September 2002


Bird House Gourd – Lagenaria siceraria

Origin – The Americas


Want to attract Purple Martins or Tree Swallows with some low-income housing? How about making some spiffy bird feeders? If you're anything like me, you'd much rather invest your dollars in bird food rather than fancy digs.    

 Although this isn't the time of year to start anything that requires a long growing season in the northern areas, you'll be able to find these hard-shelled gourds at many farmers' markets. In addition to birdie gear, you can turn these gourds into baskets, dishes or planters (or anything else you might be able to dream up).

 For those you who want to cut to the chase, I've divided this month's article into two parts, "Growing Gourd Houses" and "Making Gourd Houses". Enjoy and let your creativity run wild. 



The Lagenaria gourd demands a long growing season. You can pre-start them indoors about four weeks prior to transplanting them outside. The seeds should be planted in individual containers such as peat pots so their roots won't be disturbed when moved outdoors. I like to use a heat mat to start these seeds but a sunny, southern-facing windowsill will do nicely.

 After the danger of frost is over, plant your peat pots in tilled soil that has some compost or fertilizer added. Position your plants so that they will have a trellis or fence for the vines to climb up onto. If you let them stay on the ground, the gourds that are produced will not be symmetrical in shape. One vine can produce up to 12 gourds.

 When the vines have established themselves, don't fertilize them or else you will leafy vines that don't produce gourds. Water frequently throughout the summer, especially in hot dry weather. However; when fall approaches, stop supplemental watering and allow the vines to wither and die as winter approaches.

 After the first frost, remove the gourds from the vines and place them in a warm, dry place, either on a screen or hang them. The air must circulate around them in order for proper drying. If a gourd begins to rot, become soft or shriveled, it should be thrown away. A small amount of mold is normal and will be dealt with in the next part. It can take up to six months to dry the gourds. They are ready when they are very light in weight and you can hear the seeds shake inside when you rattle it.   



Soak the gourd in a solution of cup bleach per gallon of water for thirty minutes. Scrub off any dirt, mold or mildew with a pot scrubber or steel wool pad. Rinse, towel dry and then air dry for another thirty minutes.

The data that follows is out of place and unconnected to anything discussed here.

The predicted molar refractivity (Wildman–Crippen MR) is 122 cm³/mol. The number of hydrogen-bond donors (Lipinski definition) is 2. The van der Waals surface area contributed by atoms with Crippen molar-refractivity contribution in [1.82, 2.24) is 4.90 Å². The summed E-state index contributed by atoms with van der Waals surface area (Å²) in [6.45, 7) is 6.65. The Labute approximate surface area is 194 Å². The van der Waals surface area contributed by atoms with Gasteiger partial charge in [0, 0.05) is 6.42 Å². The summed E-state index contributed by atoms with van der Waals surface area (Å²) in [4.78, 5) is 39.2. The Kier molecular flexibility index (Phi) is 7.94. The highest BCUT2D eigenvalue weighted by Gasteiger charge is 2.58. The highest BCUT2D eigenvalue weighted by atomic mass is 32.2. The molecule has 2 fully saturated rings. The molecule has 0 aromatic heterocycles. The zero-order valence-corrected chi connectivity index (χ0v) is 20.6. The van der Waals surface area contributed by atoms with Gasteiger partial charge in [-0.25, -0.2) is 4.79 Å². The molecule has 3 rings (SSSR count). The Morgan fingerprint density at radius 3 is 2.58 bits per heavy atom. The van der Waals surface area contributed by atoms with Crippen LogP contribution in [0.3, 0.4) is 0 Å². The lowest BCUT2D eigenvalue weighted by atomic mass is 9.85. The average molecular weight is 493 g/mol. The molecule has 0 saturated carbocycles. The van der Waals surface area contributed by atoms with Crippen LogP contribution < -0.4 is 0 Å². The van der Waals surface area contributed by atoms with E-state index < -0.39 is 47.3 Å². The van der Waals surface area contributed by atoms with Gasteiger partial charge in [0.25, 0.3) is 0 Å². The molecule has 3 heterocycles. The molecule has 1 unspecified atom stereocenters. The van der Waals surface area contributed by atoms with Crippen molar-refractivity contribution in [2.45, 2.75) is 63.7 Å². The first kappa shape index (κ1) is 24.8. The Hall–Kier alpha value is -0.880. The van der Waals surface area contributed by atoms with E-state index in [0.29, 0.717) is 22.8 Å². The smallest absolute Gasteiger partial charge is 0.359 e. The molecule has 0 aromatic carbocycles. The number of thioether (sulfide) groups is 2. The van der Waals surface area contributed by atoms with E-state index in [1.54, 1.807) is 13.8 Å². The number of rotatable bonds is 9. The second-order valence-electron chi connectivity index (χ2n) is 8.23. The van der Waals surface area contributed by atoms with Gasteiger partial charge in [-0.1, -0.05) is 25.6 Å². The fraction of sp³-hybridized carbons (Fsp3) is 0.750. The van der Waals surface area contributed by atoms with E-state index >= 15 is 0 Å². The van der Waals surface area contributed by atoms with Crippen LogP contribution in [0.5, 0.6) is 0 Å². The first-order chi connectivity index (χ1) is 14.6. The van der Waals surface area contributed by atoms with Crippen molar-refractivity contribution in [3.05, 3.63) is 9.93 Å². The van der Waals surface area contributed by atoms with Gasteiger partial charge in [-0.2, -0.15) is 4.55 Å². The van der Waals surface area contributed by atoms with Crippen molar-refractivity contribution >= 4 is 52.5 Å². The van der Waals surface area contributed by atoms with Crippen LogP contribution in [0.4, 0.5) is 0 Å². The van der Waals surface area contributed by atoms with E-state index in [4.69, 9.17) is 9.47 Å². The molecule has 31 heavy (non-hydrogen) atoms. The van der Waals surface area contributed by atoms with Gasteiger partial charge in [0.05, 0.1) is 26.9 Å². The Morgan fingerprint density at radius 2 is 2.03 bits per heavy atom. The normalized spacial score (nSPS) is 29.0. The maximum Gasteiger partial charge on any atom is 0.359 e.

Hang the gourd by making a 5/16" hole about an inch down from the top. Mark your entry hole about 4 to 6" from the bottom. For tree swallows, the ideal entry is 1 " across and 2 3/8" high. Violet-green swallows prefer an oval or diamond-shaped entry 3 " wide and 7/8" high. Purple Martins need a larger size entry diameter of 1 " to 2 1/8".  Always cut the entry hole exactly perpendicular to the vertical axis of the gourd when it is suspended (the outermost part of the curve, pointing neither upward or downward).

If you place the entry too high, rain will come in and drown the newly hatched chicks. Too low and the nestlings can fall out.    

 Add four to six drainage holes, approximately 5/16" on the bottom. Completely clean out the inside of the gourd. If the debris is stubborn, soak it in water for a few hours to soften it up. After drying, you can treat the gourd with a preservative by submerging it in a solution of one pound copper sulfate to five gallons warm water. Drain and let dry for several days.

 To create a white or colored background , sponge on one or two coats of exterior latex paint. Be very careful not to let any paint drip into the gourd or clog the drainage holes. Allow the gourd to dry thoroughly. Trace your design on to the gourd and paint with acrylic paints. Erase all tracing lines when done. Finish with a good coat of high-gloss spar urethane without allowing any inside the gourd or to clog up the drainage holes.